These studies have benefited from a close collaboration with Dr Bubici at Brunel University London. We have further explored the role of the anti-apoptotic protein PARP14 in the regulation of metabolic program (aerobic glycolysis, also known as Warburg effect) in a variety of proliferating cells, including pre-cancerous and cancerous cells. A manuscript reporting these findings has been recently published in Nature Communications (Iansante et al., 2015).
Using loss-of-function studies in vitro and in vivo, we have shown that PARP14 is an important determinant of the Warburg effect in most proliferating tumour cells, including hepatoma, breast carcinoma, brain glioma, gastric carcinoma and myeloma. Mechanistically, PARP14 inhibits the pro-apoptotic kinase JNK1, which results in the activation of PKM2 (a key glycolytic enzyme) through phosphorylation of Thr365. Using this mechanism, PARP14 suppresses the metabolic activity of PKM2 leading to enhanced glycolysis, and thus demonstrating a link between suppression of apoptosis and altered metabolism in cancer cells.
These studies place PARP14 at the centre of a hub regulating energy metabolism and cancer cell survival, making it a possible molecular target in cancer therapy. These mechanistic representations allow functional prediction of the effect of blockage of metabolic pathways in cancer cells via PARP14 inhibition. Pre-clinical validation of the findings is performed using genetic or pharmacological inhibition of PARP14 in in-vitro and in-vivo tumour models.
"As you read this, millions of your cells are dying. Don't panic — you won't miss them. Most of them are either superfluous or potentially harmful, so you are better off without them. In fact, your health depends on the judicious use of a certain kind of programmed cell death—apoptosis". If you'd like to read more about these fascinating processes read more here >>
All the cells in our bodies are programmed to die. As they get older, our cells accumulate toxic molecules that make them sick. In response, they eventually break down, clearing the way for new, healthy cells to grow. This “programmed cell death” is a natural and essential part of our wellbeing. Every day, billions of cells die like this in order for the whole organism to continue functioning as it is supposed to.
But as with any programme, errors can occur and injured cells that are supposed to die continue to grow and divide. These damaged cells can eventually become malignant and generate tumours. In order to avoid their programmed cell death in this way, cancer cells reorganise their metabolism so they can cheat death and proliferate indefinitely.
Cancer researchers have known for decades that tumours use a faster metabolism than normal cells in our body. One classic example of this is that cancer cells increase their consumption of glucose to fuel their rapid growth and strike against programmed cell death. This means that limiting glucose consumption in cancer cells is becoming an attractive tool for cancer treatments. In a recent study published in Nature Communications we showed that cancer cells stimulate the over-production of the protein known as PARP14, enabling them to use glucose to turbocharge their growth and override the natural check of cell death. Using a combination of genetic and molecular biology approaches, we have also demonstrated that inhibiting or reducing levels of PARP14 in cancer cells starves them to death.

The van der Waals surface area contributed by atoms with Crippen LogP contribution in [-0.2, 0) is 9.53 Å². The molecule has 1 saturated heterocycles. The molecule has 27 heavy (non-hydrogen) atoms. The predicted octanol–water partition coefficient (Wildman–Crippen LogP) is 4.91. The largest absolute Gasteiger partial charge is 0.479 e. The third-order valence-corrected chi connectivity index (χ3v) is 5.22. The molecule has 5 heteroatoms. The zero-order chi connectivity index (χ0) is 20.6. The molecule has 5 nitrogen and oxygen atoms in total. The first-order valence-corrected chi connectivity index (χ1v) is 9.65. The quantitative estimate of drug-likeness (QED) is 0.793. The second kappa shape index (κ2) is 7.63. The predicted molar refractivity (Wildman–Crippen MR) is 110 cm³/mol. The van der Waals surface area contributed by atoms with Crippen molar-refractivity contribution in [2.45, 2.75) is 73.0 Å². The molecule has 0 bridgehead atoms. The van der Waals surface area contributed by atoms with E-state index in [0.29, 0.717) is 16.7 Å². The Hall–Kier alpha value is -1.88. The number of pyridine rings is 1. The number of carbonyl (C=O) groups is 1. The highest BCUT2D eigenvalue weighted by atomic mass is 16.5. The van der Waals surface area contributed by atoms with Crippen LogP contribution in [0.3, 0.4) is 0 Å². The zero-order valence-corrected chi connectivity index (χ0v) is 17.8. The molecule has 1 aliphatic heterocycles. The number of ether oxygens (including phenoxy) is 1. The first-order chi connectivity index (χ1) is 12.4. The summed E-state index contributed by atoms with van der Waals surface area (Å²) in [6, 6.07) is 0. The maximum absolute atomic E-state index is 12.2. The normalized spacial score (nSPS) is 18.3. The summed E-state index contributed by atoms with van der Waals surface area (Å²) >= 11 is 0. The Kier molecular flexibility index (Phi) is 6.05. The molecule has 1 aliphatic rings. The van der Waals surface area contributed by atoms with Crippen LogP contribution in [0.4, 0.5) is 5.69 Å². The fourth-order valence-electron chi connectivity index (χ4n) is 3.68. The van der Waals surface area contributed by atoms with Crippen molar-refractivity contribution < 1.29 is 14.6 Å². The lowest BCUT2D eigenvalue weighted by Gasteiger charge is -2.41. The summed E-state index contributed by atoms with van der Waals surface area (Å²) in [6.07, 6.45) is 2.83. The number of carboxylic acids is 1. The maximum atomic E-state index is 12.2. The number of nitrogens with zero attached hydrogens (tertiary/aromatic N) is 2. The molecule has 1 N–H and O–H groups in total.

The best news is that by comparing cancer tissues (biopsies) from patients that has survived cancer and those that have died, we have found that levels of PARP14 were significantly higher in those patients that have died. This means that levels of PARP14 in cancer tissues could also predict how aggressive the cancer would be and what the chances are of a patient’s survival. This means that a treatment which could block the protein could represent a significant revolution in the future of cancer treatment. What’s more, unlike traditional chemotherapy and radiotherapy, the use of PARP14 inhibitors would only kill cancer cells and not healthy ones. Our work is aimed to design and generate new drugs that can block this protein and work out how to use them safely in patients.
- Fellow of the Higher Education, Higher Education Academy
- Post-Doctoral Training in Immunology & Cancer Biology
- PhD in Experimental Medicine
- 'Laurea' Doctorate in Biological Science/Molecular Biology (5 years course)
- ONCOGENE, Editorial Board Member
- PLOS ONE, Editorial Board Member
- FRONTIERS, Editorial Board Member
- American Journal of Cancer Research, Editorial Board Member
- co-lead Director of PGR Studies in Medicine (LIMR)
- Coordinator and Chair of the "Paper Criticism Club" - monthly educational sessions for Experimental Haematology PGR students
- PGR students supervision
- I deliver tutorial sessions to Intercalated BSc Clinical Sciences (Molecular Medicine) modules PATH3140, MEDS5020 and Year 1 Research, Evaluation and Special Studies 1 - Medicine and Surgery MBChB programme
- I also teach one-off lectures to MSc Cancer Biology and Therapy and MSc Molecular Medicine and Medicine MRes courses
- External teaching activities involve the delivery of one-off lectures to Year 4 BSc in Gastroenterology & Hepatology course at Imperial College London
Research groups and institutes
- Leeds Institute of Medical Research at St James's